A few days ago, I participated as a speaker and moderator at a conference on 3D printing, held inside a very interesting fair on eco-sustainability called “Do the Right Thing” at the FieraMilanoCity Exhibition hall in Milan. Among the other speakers that I was to introduce was Edoardo Thomas Longoni from a filament manufacturer and distributor called TreeD.
I had seen their name before; however, I had not analyzed their product line, imagining that they were just another re-seller of basic PLA and ABS filaments. Instead, after speaking briefly with Edoardo and seeing some of the 3D printed products he had brought along, I realized that I was very wrong. TreeD makes a number of exotic filaments, mostly by mixing powders with PLA and other plastics, leveraging their experience as a spinoff of a large plastic manufacturing company called SA2P Xtrusionplastics.
“We design filaments specifically for architecture, industrial designm and the arts,” Edoardo explained. “Our philosophy is to produce filaments of the highest possible quality and we combine every formulation with certified polymers, in order to guarantee the uncompromising repeatability of the final result.”
This resulted in a vast line up of materials that includes several exotic colors of Ecogenius PLA and Performance ABS, as well as a particular type of Styron HIPS, which the TreeD team modified in order to obtain a material that does not release odors while being extruded and that is pleasant to the touch (as well as soluble in lemonene). Another material in their Technical range is Byomide, with igroscopy reduced to below 0.8% and an excellent mechanical resistance.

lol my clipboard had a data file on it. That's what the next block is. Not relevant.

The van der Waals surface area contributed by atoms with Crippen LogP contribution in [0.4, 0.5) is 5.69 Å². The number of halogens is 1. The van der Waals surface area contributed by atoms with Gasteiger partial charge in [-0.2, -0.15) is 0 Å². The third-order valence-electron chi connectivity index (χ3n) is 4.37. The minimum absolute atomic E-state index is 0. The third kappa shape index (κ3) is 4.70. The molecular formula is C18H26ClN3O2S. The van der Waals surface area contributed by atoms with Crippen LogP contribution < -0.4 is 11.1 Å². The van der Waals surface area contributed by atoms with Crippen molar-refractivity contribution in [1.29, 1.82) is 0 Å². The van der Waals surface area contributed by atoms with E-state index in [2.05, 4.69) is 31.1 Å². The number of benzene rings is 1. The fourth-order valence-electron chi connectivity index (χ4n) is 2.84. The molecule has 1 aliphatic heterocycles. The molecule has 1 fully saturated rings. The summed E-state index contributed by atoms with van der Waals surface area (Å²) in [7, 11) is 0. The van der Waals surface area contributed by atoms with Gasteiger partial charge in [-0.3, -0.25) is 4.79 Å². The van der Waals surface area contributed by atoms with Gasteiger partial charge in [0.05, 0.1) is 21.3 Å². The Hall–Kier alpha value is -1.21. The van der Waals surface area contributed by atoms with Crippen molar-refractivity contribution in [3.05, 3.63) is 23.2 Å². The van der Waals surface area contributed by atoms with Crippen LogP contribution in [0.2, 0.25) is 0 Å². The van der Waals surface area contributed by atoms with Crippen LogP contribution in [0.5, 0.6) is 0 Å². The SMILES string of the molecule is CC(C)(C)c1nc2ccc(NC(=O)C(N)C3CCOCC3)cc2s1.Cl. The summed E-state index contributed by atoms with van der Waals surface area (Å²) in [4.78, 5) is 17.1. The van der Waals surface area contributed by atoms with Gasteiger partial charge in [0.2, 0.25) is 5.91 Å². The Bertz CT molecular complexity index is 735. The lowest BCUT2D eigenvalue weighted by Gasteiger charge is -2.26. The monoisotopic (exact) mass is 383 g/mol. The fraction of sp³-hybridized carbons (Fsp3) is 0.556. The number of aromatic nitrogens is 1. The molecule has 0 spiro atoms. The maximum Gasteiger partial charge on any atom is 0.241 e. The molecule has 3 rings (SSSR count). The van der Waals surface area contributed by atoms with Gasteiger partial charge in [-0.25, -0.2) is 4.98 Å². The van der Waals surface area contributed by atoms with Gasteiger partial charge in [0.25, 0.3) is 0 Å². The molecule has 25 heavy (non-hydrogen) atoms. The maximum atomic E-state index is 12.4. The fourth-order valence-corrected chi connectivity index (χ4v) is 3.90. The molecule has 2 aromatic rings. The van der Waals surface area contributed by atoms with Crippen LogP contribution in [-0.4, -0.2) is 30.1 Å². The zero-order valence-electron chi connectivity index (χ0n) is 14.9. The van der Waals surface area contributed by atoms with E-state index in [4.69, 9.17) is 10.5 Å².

The most interesting materials are those which combine minerals with polymers. At TreeD, these include a vast range of options, starting with Caementum, a particular filament which gives the appearance of cement to the objects printed with it. Similarly, two other filaments called Dark Stone and Monumental give objects the appearance of being made of either black or white stone, thanks to the careful balancing of different types of marble from Italy and France.
Other options include: Heritage Brick, which has a reddish brick-like appearance specifically for creating accurate architectural models, and Sandy, a filament developed through the integration of sand particles. Finally, TreeD also offers a whole range of TPU- and TPE-based flexible filaments. The UltraFleXX TPE-based filament, in particular, can assure a high level of shape retention.
“Our commitment goes beyond filaments,” Edoardo said. “We pay close attention to the energy, water, and materials we consume. Even if it takes twice as long to roll, we chose recycled cardboard for our spools because we we think that our future depends on these choices, too. Now, both the box and the reel are 100% recyclable. We value environmental respect, and we look for it in our suppliers. All the raw materials we use come from eco-friendly producers.” So, in a way, TreeD filament does grow on trees.